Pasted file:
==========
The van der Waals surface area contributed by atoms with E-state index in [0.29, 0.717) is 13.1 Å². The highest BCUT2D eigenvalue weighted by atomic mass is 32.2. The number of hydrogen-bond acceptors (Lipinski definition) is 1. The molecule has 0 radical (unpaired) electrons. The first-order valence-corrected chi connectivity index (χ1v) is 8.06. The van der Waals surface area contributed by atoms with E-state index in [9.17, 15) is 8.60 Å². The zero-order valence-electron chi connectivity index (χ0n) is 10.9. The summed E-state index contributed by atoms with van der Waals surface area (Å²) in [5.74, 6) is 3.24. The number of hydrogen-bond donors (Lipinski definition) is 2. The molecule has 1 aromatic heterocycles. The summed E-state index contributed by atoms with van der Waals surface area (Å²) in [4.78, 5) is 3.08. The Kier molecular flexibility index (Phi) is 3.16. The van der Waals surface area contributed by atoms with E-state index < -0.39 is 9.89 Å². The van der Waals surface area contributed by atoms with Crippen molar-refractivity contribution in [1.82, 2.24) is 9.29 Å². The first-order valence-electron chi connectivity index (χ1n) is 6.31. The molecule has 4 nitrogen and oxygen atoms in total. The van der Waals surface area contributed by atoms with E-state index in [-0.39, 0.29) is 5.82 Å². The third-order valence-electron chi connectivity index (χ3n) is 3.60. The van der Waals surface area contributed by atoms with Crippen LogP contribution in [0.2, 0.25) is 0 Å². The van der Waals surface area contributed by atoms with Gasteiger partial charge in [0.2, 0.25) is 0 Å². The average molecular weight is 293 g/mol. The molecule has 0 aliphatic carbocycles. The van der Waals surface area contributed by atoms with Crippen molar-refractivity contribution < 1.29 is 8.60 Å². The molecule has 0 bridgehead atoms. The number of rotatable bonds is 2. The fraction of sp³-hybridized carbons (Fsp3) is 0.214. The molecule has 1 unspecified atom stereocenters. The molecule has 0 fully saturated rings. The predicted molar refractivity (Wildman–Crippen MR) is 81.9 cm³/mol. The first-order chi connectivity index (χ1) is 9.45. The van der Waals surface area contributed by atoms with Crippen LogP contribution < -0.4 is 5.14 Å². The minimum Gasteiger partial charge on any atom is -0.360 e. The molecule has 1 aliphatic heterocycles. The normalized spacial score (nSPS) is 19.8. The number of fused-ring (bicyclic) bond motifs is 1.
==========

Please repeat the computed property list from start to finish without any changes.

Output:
The van der Waals surface area contributed by atoms with E-state index in [0.29, 0.717) is 13.1 Å². The highest BCUT2D eigenvalue weighted by atomic mass is 32.2. The number of hydrogen-bond acceptors (Lipinski definition) is 1. The molecule has 0 radical (unpaired) electrons. The first-order valence-corrected chi connectivity index (χ1v) is 8.06. The van der Waals surface area contributed by atoms with E-state index in [9.17, 15) is 8.60 Å². The zero-order valence-electron chi connectivity index (χ0n) is 10.9. The summed E-state index contributed by atoms with van der Waals surface area (Å²) in [5.74, 6) is 3.24. The number of hydrogen-bond donors (Lipinski definition) is 2. The molecule has 1 aromatic heterocycles. The summed E-state index contributed by atoms with van der Waals surface area (Å²) in [4.78, 5) is 3.08. The Kier molecular flexibility index (Phi) is 3.16. The van der Waals surface area contributed by atoms with E-state index < -0.39 is 9.89 Å². The van der Waals surface area contributed by atoms with Crippen molar-refractivity contribution in [1.82, 2.24) is 9.29 Å². The first-order valence-electron chi connectivity index (χ1n) is 6.31. The molecule has 4 nitrogen and oxygen atoms in total. The van der Waals surface area contributed by atoms with E-state index in [-0.39, 0.29) is 5.82 Å². The third-order valence-electron chi connectivity index (χ3n) is 3.60. The van der Waals surface area contributed by atoms with Crippen LogP contribution in [0.2, 0.25) is 0 Å². The van der Waals surface area contributed by atoms with Gasteiger partial charge in [0.2, 0.25) is 0 Å². The average molecular weight is 293 g/mol. The molecule has 0 aliphatic carbocycles. The van der Waals surface area contributed by atoms with Crippen molar-refractivity contribution < 1.29 is 8.60 Å². The molecule has 0 bridgehead atoms. The number of rotatable bonds is 2. The fraction of sp³-hybridized carbons (Fsp3) is 0.214. The molecule has 1 unspecified atom stereocenters. The molecule has 0 fully saturated rings. The predicted molar refractivity (Wildman–Crippen MR) is 81.9 cm³/mol. The first-order chi connectivity index (χ1) is 9.45. The van der Waals surface area contributed by atoms with Crippen LogP contribution < -0.4 is 5.14 Å². The minimum Gasteiger partial charge on any atom is -0.360 e. The molecule has 1 aliphatic heterocycles. The normalized spacial score (nSPS) is 19.8. The number of fused-ring (bicyclic) bond motifs is 1.